In court several local merchants appeared and testified that Samuel Heron was in a lot of debt. These included Thomas Drake the family grocer and William H Simms, a draper. Samuel had unpaid accounts and loans throughout the neighbourhood.
Heron owed about £1,500 to £1,600 and that “he was in a tight place about money”. At the same time Samuel Heron’s yearly wages had been reduced from £300 to £200 due “to the war”.
Report of the attack withheld from the police.
One of the outstanding questions levied at Heron, was why had he not reported the attack to the police. His first reply was that he “didn’t want to disturb them on a Sunday”. Subsequently, after the doctor’s visit he thought his stepsons injuries did not warrant involving the constabulary even though there had also been a robbery.
William Quinn’s Inheritance
In 1906, when William Quinn’s mother Agnes died, Heron became the trustee of William’s inheritance. This consisted of 5 houses in Mary Street and 4 in Chapel Street, Newry. The annual rental of these properties was £30-£40. Samuel received the first cheque on 2nd October 1906, and although William was over 21, Samuel was still the beneficiary of the income. William, it was reported, had asked his stepfather for a ‘settlement’ on his marriage to which Samuel had said “certainly”. Was Samuel worried about losing the rental money when he was already in financial difficulties?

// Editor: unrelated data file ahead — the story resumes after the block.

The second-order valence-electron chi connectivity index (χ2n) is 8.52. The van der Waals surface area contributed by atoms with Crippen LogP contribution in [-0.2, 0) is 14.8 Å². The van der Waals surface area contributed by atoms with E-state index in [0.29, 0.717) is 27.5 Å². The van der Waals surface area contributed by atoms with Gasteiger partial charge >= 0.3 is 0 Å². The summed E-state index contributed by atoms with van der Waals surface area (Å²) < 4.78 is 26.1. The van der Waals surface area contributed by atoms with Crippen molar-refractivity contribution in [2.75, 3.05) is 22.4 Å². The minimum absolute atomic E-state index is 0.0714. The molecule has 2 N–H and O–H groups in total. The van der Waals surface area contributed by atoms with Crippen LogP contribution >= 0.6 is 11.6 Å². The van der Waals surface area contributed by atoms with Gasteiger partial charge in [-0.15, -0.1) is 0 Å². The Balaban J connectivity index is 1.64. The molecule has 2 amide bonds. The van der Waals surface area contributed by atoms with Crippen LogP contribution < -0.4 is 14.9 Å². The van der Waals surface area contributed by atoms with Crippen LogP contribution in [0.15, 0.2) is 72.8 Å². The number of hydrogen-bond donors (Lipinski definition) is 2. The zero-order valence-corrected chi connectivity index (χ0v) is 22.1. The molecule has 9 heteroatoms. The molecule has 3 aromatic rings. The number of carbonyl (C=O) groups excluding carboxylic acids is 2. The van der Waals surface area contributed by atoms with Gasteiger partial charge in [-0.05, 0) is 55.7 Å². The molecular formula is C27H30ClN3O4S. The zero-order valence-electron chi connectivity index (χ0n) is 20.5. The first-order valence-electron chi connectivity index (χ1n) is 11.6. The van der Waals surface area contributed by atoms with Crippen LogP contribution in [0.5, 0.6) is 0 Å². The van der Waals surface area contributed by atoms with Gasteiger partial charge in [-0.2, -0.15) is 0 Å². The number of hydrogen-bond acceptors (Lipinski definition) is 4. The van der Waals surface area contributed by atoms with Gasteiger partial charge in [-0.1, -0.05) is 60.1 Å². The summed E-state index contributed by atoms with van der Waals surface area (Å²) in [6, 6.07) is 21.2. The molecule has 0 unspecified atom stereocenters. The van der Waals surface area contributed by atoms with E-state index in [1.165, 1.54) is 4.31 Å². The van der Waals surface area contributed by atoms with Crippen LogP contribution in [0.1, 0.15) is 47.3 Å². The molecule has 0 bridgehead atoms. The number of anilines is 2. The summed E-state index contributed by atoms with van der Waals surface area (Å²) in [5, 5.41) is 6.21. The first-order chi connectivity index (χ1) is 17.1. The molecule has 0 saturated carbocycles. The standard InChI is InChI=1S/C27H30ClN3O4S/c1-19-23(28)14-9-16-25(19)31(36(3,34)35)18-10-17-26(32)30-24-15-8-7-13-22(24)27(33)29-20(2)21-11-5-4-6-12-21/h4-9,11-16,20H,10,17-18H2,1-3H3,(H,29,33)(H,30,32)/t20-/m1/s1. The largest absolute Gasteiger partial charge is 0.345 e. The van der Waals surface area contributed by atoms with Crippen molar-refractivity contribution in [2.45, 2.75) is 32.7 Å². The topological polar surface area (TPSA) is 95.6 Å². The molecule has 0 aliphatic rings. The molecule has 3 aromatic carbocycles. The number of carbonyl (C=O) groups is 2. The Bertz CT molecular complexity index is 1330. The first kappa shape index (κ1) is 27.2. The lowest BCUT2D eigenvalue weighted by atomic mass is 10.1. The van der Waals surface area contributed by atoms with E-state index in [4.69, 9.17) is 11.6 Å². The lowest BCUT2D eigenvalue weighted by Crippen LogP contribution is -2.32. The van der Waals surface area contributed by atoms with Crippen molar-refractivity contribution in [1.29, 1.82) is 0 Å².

However, it was argued that as Samuel housed, fed and educated William he was entitled to this money. Although the rents would almost certainly pass to Quinn on his marriage, Heron had never opposed the marriage.
It was noted that, with William’s death, it would not be Samuel Heron who benefitted financially but William’s aunts in Newry.